Snohomish County’s Point-in-Time count webpage states that “while it is not possible to count every homeless person, the methodology includes outreach efforts targeting known areas and general canvassing to capture the best picture possible.”
After the data identified by the annual Point-in-Time count report is analyzed, it is used to inform the Snohomish County Continuum of Care Plan for addressing the immediate and existing needs of the homeless population, including the direction of allocated resources during the coronavirus pandemic.
The SAFE team’s efforts were designed and coordinated regarding the county’s observations of the unsheltered populations’ patterns at encampments and throughout the city, but as of May 4, they have only been able to locate 221 unsheltered individuals in camp or street settings.
Snohomish County Senior Executive Analyst Alessandra Durham, who supported the coordination of SAFE Team’s COVID-19 prevention efforts, believes the seemingly severe decline in the observable unsheltered population is attributed specifically to the decrease in visibility posed by COVID-19 precautions.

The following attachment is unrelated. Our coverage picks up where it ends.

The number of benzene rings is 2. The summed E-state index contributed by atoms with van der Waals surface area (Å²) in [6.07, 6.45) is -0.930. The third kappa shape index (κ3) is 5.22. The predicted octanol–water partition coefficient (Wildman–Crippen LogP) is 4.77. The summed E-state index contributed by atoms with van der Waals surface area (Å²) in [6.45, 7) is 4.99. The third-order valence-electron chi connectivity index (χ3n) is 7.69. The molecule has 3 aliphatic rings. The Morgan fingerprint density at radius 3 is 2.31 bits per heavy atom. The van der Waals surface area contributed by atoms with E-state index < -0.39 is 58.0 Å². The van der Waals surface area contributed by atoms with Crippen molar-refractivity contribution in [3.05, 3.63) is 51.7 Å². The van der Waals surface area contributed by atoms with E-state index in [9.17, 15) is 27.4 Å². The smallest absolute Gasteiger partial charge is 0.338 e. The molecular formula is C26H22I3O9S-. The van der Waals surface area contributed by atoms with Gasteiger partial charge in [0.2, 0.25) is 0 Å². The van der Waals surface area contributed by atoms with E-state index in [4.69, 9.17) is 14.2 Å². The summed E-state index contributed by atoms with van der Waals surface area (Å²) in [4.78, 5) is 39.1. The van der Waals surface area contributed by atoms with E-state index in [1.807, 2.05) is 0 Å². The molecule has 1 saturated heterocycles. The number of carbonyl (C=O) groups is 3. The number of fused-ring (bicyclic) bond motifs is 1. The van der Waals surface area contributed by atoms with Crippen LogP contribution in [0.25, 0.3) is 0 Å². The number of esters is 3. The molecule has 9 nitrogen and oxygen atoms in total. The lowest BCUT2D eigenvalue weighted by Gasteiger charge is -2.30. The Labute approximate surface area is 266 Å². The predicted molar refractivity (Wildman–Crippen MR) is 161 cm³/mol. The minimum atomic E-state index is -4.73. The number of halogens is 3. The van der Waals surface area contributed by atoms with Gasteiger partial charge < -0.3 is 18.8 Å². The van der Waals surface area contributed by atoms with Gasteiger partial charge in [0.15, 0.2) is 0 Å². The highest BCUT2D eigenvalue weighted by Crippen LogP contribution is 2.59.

“I don’t think that we’ve seen a drastic decline or that people have gone missing. I think that they’re in an environment we aren’t aware of at the moment,” she stated. “Our law enforcement teams, and social workers are not operating the way that they typically do when we’re not in a pandemic, and so they don’t have updated ideas of where people are staying.”
Durham says that although the team was surprised to have only located a small portion of the county’s reported unsheltered population, it’s not uncommon for migration patterns to change based upon situational and environmental necessities.